At GCSEs I was very hard working and didn't get anything below an A, I got 4A*s and 7As and I was thinking of picking facilitating subjects at A levels but people scared me because, they said A levels are hard and I know thats true even though I'm willing to work hard. I still don't know what I want to go into, probably political economy where I don't need any specific A levels, so should I pick 'easier' A levels do just get good grades or pick good subjects and get decent grades?? I'm thinking of either doing biology, politics, history and as sociology or sociology, politics, history and epq?? please help
Is it better to do easier A levels? Watch
- Thread Starter
- 18-09-2016 17:31
- 18-09-2016 17:38
Firstly, do you know what you want to study at University, or what you want to do post-A Level? This can really help you choose subjects to help you go onto a certain degree / career path etc.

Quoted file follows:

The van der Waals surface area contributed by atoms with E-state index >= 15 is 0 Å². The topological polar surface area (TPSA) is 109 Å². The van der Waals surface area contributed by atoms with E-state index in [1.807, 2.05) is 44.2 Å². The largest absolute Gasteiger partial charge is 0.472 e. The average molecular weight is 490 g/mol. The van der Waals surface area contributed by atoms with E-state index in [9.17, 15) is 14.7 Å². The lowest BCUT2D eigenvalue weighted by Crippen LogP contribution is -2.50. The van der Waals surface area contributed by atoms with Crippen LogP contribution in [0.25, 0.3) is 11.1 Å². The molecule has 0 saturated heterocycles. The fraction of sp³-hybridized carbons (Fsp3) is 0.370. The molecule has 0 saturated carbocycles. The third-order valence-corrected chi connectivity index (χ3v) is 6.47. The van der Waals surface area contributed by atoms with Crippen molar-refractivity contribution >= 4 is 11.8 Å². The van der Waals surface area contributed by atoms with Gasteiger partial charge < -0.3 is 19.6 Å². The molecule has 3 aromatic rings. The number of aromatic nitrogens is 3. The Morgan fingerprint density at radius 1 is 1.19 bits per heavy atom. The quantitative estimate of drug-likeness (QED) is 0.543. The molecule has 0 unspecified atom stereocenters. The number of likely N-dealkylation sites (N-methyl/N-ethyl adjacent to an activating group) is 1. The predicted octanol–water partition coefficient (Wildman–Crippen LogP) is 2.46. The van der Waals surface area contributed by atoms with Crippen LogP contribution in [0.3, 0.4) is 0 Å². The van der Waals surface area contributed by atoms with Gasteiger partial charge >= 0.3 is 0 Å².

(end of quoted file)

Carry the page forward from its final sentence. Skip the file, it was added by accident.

Yes, A-Levels are hard. But if you enjoyed a subject at GCSE and you are interested in it, you should be fine. Why? You're more likely to put the hours and effort in to learning new and hard concepts.
Clearly, you did very well at GCSE so well done! A-Levels are working x10 harder and making sure you understand everything.
If you enjoy the "easier" subjects more than the "harder" facilitating subjects, do them. OR vice versa. Don't be put off by A-Levels just because others say it is hard - you know what you're capable of.
Just make sure what you choose will allow you to go into whatever it is you would like to after you finish.
- Very Important Poster
- 18-09-2016 17:41
Make sure the A levels are relevant or fit the requirements for whatever degree you wish to study. If you dont know then do two facilitating subjects and a third which you find easiest. Grades are what really matters as long as your subjects arent all really soft/ less academic ones. Taking 2/3 facilitating subjects helps you keep those options more open.
- Political Ambassador
- Welcome Squad
- 18-09-2016 17:48
There's no such thing as easier subjects, it depends on how you revise and what information you retain about that subject and how hard you work. Choose subjects that will benefit you in the future, if you are unsure of a specific career then choose a range of subjects that will unlock doors.